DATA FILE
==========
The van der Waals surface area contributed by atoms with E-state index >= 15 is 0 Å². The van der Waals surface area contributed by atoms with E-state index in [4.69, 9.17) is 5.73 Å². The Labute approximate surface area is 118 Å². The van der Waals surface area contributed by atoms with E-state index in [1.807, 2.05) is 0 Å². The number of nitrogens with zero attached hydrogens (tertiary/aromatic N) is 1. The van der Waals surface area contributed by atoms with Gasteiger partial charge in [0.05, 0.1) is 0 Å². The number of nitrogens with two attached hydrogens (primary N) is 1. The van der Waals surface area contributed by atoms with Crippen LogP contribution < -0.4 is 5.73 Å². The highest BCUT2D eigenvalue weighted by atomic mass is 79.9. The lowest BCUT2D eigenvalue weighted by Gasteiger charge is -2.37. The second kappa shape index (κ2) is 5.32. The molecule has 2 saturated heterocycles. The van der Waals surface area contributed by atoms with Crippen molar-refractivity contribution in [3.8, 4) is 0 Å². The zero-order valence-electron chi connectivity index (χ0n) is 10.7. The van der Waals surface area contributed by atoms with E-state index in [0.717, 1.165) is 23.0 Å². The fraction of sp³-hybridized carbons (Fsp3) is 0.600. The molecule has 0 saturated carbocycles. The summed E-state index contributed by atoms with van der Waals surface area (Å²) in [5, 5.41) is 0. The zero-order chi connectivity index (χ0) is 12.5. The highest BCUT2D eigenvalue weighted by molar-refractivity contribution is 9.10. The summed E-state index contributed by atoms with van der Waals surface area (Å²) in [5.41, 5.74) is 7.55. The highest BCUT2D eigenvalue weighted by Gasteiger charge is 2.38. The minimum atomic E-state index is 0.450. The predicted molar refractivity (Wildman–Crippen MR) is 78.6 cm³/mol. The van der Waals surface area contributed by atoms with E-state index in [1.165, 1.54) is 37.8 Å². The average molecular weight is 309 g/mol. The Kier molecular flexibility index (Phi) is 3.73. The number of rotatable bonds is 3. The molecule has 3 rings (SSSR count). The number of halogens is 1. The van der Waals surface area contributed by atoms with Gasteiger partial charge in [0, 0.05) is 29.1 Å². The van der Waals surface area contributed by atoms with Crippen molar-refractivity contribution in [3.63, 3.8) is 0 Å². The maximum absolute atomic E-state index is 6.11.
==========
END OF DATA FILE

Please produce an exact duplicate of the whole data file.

The van der Waals surface area contributed by atoms with E-state index >= 15 is 0 Å². The van der Waals surface area contributed by atoms with E-state index in [4.69, 9.17) is 5.73 Å². The Labute approximate surface area is 118 Å². The van der Waals surface area contributed by atoms with E-state index in [1.807, 2.05) is 0 Å². The number of nitrogens with zero attached hydrogens (tertiary/aromatic N) is 1. The van der Waals surface area contributed by atoms with Gasteiger partial charge in [0.05, 0.1) is 0 Å². The number of nitrogens with two attached hydrogens (primary N) is 1. The van der Waals surface area contributed by atoms with Crippen LogP contribution < -0.4 is 5.73 Å². The highest BCUT2D eigenvalue weighted by atomic mass is 79.9. The lowest BCUT2D eigenvalue weighted by Gasteiger charge is -2.37. The second kappa shape index (κ2) is 5.32. The molecule has 2 saturated heterocycles. The van der Waals surface area contributed by atoms with Crippen molar-refractivity contribution in [3.8, 4) is 0 Å². The zero-order valence-electron chi connectivity index (χ0n) is 10.7. The van der Waals surface area contributed by atoms with E-state index in [0.717, 1.165) is 23.0 Å². The fraction of sp³-hybridized carbons (Fsp3) is 0.600. The molecule has 0 saturated carbocycles. The summed E-state index contributed by atoms with van der Waals surface area (Å²) in [5, 5.41) is 0. The zero-order chi connectivity index (χ0) is 12.5. The highest BCUT2D eigenvalue weighted by molar-refractivity contribution is 9.10. The summed E-state index contributed by atoms with van der Waals surface area (Å²) in [5.41, 5.74) is 7.55. The highest BCUT2D eigenvalue weighted by Gasteiger charge is 2.38. The minimum atomic E-state index is 0.450. The predicted molar refractivity (Wildman–Crippen MR) is 78.6 cm³/mol. The van der Waals surface area contributed by atoms with E-state index in [1.165, 1.54) is 37.8 Å². The average molecular weight is 309 g/mol. The Kier molecular flexibility index (Phi) is 3.73. The number of rotatable bonds is 3. The molecule has 3 rings (SSSR count). The number of halogens is 1. The van der Waals surface area contributed by atoms with Gasteiger partial charge in [0, 0.05) is 29.1 Å². The van der Waals surface area contributed by atoms with Crippen molar-refractivity contribution in [3.63, 3.8) is 0 Å². The maximum absolute atomic E-state index is 6.11.